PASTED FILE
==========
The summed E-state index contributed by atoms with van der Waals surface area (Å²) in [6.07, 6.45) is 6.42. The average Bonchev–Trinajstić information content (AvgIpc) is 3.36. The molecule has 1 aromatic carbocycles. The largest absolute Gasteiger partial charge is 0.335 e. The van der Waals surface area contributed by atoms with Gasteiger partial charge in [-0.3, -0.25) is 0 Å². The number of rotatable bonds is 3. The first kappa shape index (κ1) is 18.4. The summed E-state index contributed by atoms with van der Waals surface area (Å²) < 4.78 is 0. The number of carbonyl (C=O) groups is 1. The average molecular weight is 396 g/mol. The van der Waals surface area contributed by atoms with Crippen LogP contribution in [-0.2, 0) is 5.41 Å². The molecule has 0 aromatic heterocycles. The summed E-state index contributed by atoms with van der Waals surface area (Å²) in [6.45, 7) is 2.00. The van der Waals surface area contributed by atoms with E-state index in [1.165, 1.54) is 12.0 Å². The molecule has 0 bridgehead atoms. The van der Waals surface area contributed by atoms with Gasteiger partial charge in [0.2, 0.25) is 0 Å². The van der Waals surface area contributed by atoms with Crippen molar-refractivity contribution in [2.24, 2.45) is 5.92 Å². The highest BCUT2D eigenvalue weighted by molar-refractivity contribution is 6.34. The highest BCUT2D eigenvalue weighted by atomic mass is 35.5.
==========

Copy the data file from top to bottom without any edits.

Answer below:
The summed E-state index contributed by atoms with van der Waals surface area (Å²) in [6.07, 6.45) is 6.42. The average Bonchev–Trinajstić information content (AvgIpc) is 3.36. The molecule has 1 aromatic carbocycles. The largest absolute Gasteiger partial charge is 0.335 e. The van der Waals surface area contributed by atoms with Gasteiger partial charge in [-0.3, -0.25) is 0 Å². The number of rotatable bonds is 3. The first kappa shape index (κ1) is 18.4. The summed E-state index contributed by atoms with van der Waals surface area (Å²) < 4.78 is 0. The number of carbonyl (C=O) groups is 1. The average molecular weight is 396 g/mol. The van der Waals surface area contributed by atoms with Crippen LogP contribution in [-0.2, 0) is 5.41 Å². The molecule has 0 aromatic heterocycles. The summed E-state index contributed by atoms with van der Waals surface area (Å²) in [6.45, 7) is 2.00. The van der Waals surface area contributed by atoms with E-state index in [1.165, 1.54) is 12.0 Å². The molecule has 0 bridgehead atoms. The van der Waals surface area contributed by atoms with Gasteiger partial charge in [0.2, 0.25) is 0 Å². The van der Waals surface area contributed by atoms with Crippen molar-refractivity contribution in [2.24, 2.45) is 5.92 Å². The highest BCUT2D eigenvalue weighted by molar-refractivity contribution is 6.34. The highest BCUT2D eigenvalue weighted by atomic mass is 35.5.